I received an email earlier this week from Jim Geurts titled 13 Stats to Convince Your Boss to Invest in Mobile in 2013. It was a great read – I’d highly encourage you to spend a few minutes with it. A sampling: 25.85% of all emails are opened on mobile phones, and 10.16% are opened on tablets.
The content was great. But what I appreciated even more were the sources. (The stat above comes from Knotice).
In the Digital Age, facts can lose context easily. And, with an ever-increasing supply of “fact,” there is danger in Googling for answers. The numbers that seem too good to be true? They can be just that.
If a number is important, follow it to its source. A recent non-marketing example drives the point home as clearly as any I’ve seen. It comes from an article in this month’s Atlantic titled How Long Can You Wait to Have a Baby?:
The widely cited statistic that one in three women ages 35 to 39 will not be pregnant after a year of trying, for instance, is based on an article published in 2004 in the journal Human Reproduction. Rarely mentioned is the source of the data: French birth records from 1670 to 1830. The chance of remaining childless—30 percent—was also calculated based on historical populations… In other words, millions of women are being told when to get pregnant based on statistics from a time before electricity, antibiotics, or fertility treatment.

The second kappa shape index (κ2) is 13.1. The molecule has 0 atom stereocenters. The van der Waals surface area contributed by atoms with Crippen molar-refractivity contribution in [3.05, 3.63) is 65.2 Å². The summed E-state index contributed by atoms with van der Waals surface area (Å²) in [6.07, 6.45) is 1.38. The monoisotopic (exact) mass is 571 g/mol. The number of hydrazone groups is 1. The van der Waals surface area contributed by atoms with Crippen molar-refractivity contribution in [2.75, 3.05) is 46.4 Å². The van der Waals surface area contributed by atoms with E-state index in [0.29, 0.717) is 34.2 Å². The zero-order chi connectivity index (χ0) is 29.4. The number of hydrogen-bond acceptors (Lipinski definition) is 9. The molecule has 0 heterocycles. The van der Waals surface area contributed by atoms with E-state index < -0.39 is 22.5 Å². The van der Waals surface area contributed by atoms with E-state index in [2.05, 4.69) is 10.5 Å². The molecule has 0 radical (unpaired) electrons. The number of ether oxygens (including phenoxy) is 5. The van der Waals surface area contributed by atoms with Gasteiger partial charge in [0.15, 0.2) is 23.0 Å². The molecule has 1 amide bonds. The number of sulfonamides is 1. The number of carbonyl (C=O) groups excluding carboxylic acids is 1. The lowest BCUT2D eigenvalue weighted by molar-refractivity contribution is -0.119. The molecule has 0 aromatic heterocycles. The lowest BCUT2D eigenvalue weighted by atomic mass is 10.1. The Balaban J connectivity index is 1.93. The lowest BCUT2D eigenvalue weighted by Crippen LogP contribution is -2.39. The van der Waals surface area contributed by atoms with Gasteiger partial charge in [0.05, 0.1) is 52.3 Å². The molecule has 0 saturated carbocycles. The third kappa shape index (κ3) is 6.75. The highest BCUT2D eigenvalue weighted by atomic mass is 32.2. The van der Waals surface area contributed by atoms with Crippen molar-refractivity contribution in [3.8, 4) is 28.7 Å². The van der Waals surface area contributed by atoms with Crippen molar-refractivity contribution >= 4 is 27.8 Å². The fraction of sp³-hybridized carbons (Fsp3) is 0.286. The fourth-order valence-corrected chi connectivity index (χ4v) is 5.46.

It’s not a marketing example, but the author’s point can – and must – be applied to anyone seeking truth online these days: “Most people assume these numbers are based on large, well-conducted studies… but they are not.”
Know your numbers. But, as importantly, know your sources.
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